Summer movies tend to explode onto the scene in their opening weekends and then slowly peter off, giving way to the next weekend's blockbuster sequel or brand name. It's rare that a film holds on to the number one slot for more than a week, and even rarer if that film contains no explosions or animated, singing animals.
"The Help," however, has benefited enormously from positive word-of-mouth and shout outs from social networking sites. It currently stands only a few notches away from the $100 million mark.
The film already had a built-in fan base, given that it was based on Kathryn Stockett's best-selling novel. Yet its staying power can be largely attributed to fans tweeting and posting Facebook statuses that lauded the film's resonance and quoted its lead characters.
"Typically, in the past, these kinds of conversations would have taken place around a water cooler," said Ben Carlson of Fizziolo.gy, a leading social media trend-tracker for film studios and other brands. "This [information] used to be impossible to quantify. But now, because of social media, we're able to identify these things. And this is a movie that has people insisting that their friends check it out."
According to Carlson, the only other film that has benefitted this much from social networking in the past few years is "The Blind Side," which also saw a surge in popularity in the weeks following its initial release. Both films are being framed as "inspirational" dramas, with many fans posting their emotional responses to the film.
"Like ['The Help'], 'Blind Side' ended up having long legs, and doing better in its second and third weeks," he said. "They were both similarly loved by audiences across the country."
Interestingly, "The Blind Side" and "The Help" found substantial support at theaters outside of major cities. "The Blind Side," for instance, was most successful at movie theaters in Sacramento, Dallas, Birmingham, and Nashville. Both films also share some rather concrete sociological similarities, and have faced similar criticism in that arena.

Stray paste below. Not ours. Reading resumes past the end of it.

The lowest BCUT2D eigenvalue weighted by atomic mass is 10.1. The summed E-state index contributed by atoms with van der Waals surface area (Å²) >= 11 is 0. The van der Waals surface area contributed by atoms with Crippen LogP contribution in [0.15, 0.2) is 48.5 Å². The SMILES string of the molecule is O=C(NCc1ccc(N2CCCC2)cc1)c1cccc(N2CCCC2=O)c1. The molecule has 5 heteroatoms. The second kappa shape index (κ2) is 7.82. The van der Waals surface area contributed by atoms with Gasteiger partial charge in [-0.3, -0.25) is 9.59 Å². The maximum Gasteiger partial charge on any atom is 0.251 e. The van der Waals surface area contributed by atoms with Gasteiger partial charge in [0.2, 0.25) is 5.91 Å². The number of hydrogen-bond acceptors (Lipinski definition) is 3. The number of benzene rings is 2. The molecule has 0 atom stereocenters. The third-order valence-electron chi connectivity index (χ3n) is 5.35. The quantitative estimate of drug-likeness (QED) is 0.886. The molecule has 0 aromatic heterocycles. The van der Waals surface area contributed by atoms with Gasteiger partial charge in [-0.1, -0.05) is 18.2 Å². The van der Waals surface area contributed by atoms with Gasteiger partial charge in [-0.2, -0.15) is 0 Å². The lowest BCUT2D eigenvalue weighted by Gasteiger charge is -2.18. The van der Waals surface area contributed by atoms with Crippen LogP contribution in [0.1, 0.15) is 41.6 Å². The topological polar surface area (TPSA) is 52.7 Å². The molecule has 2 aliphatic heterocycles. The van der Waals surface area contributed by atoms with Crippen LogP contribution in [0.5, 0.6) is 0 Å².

Martha Southgate over at Entertainment Weekly blasted "The Help" for dealing with the civil rights era in what she believed was a frivolous manner.
“Implicit in 'The Help'...is the notion that a white character is somehow crucial or even necessary to tell this particular tale of black liberation," she wrote. "Suffice it to say that these stories are more likely to get the green light and to have more popular appeal (and often acclaim) if they have white characters up front. That’s a shame.”
The Village Voice's Melissa Anderson expressed similar opinions about "The Blind Side" back in 2009, exclaiming that the film "peddles the most insidious kind of racism" and paints white characters as the virtuous saviors, "coming to the rescue of African-Americans who become superfluous in narratives that are supposed to be about them."
Fizziolo.gy reports that "The Blind Side" had an 84% increase in social media volume -- the number of mentions the film received on social media outlets -- during the initial week of its release, while "The Help" had a very similar 81% increase during its release week.
"The Help" will likely pass the $100 million mark this week, and doesn't have much competition from new releases this weekend. Box office experts predict that the film will retain the top slot.
Over in book land, the print and E-book formats of "The Help" continue to top the bestseller lists.
Below: a collection of recent tweets about "The Help."
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